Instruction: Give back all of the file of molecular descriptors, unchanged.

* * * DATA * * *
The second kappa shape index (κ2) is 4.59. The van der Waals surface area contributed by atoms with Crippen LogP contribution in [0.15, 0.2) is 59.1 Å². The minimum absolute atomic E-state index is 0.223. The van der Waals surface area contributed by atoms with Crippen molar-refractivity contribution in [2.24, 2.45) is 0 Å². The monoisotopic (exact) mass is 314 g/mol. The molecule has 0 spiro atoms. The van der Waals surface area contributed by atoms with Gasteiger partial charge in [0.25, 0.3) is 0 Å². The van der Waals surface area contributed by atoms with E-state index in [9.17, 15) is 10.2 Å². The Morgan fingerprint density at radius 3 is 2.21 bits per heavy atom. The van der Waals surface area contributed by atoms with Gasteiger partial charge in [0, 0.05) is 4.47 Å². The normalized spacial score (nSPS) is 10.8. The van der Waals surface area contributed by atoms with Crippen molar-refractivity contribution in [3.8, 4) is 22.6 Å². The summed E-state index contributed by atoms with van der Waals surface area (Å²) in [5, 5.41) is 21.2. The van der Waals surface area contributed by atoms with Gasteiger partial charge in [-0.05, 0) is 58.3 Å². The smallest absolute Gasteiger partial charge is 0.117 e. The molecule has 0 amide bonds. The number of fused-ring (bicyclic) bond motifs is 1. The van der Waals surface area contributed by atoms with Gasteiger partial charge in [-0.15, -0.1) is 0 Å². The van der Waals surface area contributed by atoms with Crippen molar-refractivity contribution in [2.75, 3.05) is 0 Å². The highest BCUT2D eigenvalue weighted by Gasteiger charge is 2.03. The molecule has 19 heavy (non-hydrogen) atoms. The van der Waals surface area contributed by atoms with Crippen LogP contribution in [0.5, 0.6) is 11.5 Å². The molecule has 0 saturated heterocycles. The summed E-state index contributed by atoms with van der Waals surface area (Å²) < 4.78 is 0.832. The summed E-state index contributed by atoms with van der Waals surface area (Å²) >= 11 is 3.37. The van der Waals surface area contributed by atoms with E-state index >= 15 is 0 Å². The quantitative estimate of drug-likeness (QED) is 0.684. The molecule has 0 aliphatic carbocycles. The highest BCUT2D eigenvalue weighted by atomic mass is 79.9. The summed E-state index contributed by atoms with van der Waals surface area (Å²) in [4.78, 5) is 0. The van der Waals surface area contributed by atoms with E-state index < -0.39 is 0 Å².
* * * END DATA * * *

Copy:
The second kappa shape index (κ2) is 4.59. The van der Waals surface area contributed by atoms with Crippen LogP contribution in [0.15, 0.2) is 59.1 Å². The minimum absolute atomic E-state index is 0.223. The van der Waals surface area contributed by atoms with Crippen molar-refractivity contribution in [2.24, 2.45) is 0 Å². The monoisotopic (exact) mass is 314 g/mol. The molecule has 0 spiro atoms. The van der Waals surface area contributed by atoms with Gasteiger partial charge in [0.25, 0.3) is 0 Å². The van der Waals surface area contributed by atoms with E-state index in [9.17, 15) is 10.2 Å². The Morgan fingerprint density at radius 3 is 2.21 bits per heavy atom. The van der Waals surface area contributed by atoms with Gasteiger partial charge in [0, 0.05) is 4.47 Å². The normalized spacial score (nSPS) is 10.8. The van der Waals surface area contributed by atoms with Crippen molar-refractivity contribution in [3.8, 4) is 22.6 Å². The summed E-state index contributed by atoms with van der Waals surface area (Å²) in [5, 5.41) is 21.2. The van der Waals surface area contributed by atoms with Gasteiger partial charge in [-0.05, 0) is 58.3 Å². The smallest absolute Gasteiger partial charge is 0.117 e. The molecule has 0 amide bonds. The number of fused-ring (bicyclic) bond motifs is 1. The van der Waals surface area contributed by atoms with Gasteiger partial charge in [-0.15, -0.1) is 0 Å². The van der Waals surface area contributed by atoms with Crippen molar-refractivity contribution in [2.75, 3.05) is 0 Å². The highest BCUT2D eigenvalue weighted by Gasteiger charge is 2.03. The molecule has 19 heavy (non-hydrogen) atoms. The van der Waals surface area contributed by atoms with Crippen LogP contribution in [0.5, 0.6) is 11.5 Å². The molecule has 0 saturated heterocycles. The summed E-state index contributed by atoms with van der Waals surface area (Å²) < 4.78 is 0.832. The summed E-state index contributed by atoms with van der Waals surface area (Å²) >= 11 is 3.37. The van der Waals surface area contributed by atoms with E-state index >= 15 is 0 Å². The quantitative estimate of drug-likeness (QED) is 0.684. The molecule has 0 aliphatic carbocycles. The highest BCUT2D eigenvalue weighted by atomic mass is 79.9. The summed E-state index contributed by atoms with van der Waals surface area (Å²) in [4.78, 5) is 0. The van der Waals surface area contributed by atoms with E-state index < -0.39 is 0 Å².